Wednesday, 21 June 2017

Music Review: Doing "Uncle Suru" Proud

By 'Joba Ojelabi

Do you remember that song they said we shouldn’t forget? Well we didn’t. Being the only feature on his quite anticipated album, and keeping in mind that many already anticipated a collabo between Adekunle Gold and his alleged lover, Simi, at least before Folarin Falana came along with his village boy rap, “No forget” was certainly one collaboration that brought pleasure to many lovers of good music in Nigeria, and even though it had its faults, many have since then looked out for another collaboration between the golden boy lover and Simi, whose voice, somehow always manages to pull strings in the heart.

They say two’s a company, three is a crowd but somehow, Jon Ogah has found a way to place himself in between the “No Forget” couple without necessarily crowding the track. Perhaps because, unlike their first collaboration, “Uncle Suru” is not a love affair. The track carries a theme of patience, or at least it is supposed to. “Suru” is the Yoruba word for patience, however as much as the broad theme of the song is patience, it primarily narrows this patience to the music industry, with all three artistes telling us in their own way that the industry is not a bed of roses.

Considering Jon Ogah’s past with music, one might be tempted to expect more from a thirty million naira voice but then again, there are claims that he kissed T-boss with that mouth. However still, his vocal performance on the track is sure above average. We have certainly heard less melodious voices in the industry, some even costing as much as thirty billion. Adekunle Gold, once again, does not hesitate to remind us that he is Yoruba as he conveniently switches languages when he takes his verse, he however might have taken it to risky heights when he starts making claims that he might just be a better singer than the R&B legend, R.Kelly, if he gets the instruments. Well, some serious autotuning stuff better be in those instruments. And then one is compelled to ask, what ever happened to Ladies first? Simi’s verse comes last and as always, she does some vocal magic which might be a hint that she mixed and mastered the track.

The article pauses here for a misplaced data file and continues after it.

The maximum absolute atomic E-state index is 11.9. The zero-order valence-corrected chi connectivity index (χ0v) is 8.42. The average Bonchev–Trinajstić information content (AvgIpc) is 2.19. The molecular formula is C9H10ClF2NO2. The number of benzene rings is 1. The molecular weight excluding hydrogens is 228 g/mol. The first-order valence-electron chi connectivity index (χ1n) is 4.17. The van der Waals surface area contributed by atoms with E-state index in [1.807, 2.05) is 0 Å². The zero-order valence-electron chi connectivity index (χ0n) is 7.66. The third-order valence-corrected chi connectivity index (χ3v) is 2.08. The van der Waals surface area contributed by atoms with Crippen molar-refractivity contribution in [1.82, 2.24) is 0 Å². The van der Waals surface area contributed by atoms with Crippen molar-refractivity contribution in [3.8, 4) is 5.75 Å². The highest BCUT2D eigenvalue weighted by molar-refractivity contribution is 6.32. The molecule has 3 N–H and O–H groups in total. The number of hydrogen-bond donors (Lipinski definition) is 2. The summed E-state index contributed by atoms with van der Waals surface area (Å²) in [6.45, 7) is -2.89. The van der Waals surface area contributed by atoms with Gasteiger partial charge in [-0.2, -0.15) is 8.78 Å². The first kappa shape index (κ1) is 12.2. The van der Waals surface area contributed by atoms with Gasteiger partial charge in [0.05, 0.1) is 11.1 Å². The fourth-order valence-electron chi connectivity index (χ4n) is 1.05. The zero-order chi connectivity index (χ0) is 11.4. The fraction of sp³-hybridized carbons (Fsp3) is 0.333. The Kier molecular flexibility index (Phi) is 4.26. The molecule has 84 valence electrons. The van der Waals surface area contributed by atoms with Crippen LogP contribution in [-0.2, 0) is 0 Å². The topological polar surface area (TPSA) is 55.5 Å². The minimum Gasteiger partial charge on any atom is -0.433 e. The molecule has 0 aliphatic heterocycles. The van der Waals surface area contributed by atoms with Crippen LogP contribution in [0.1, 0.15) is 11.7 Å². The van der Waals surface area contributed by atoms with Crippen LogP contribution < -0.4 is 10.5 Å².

In all, Uncle Suru is the kind of track that makes one regret not knowing the Salsa dance. It is almost sure to get any first time listener nodding in no time. Personally, I think even “Uncle Suru” himself would be proud

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1 comment:

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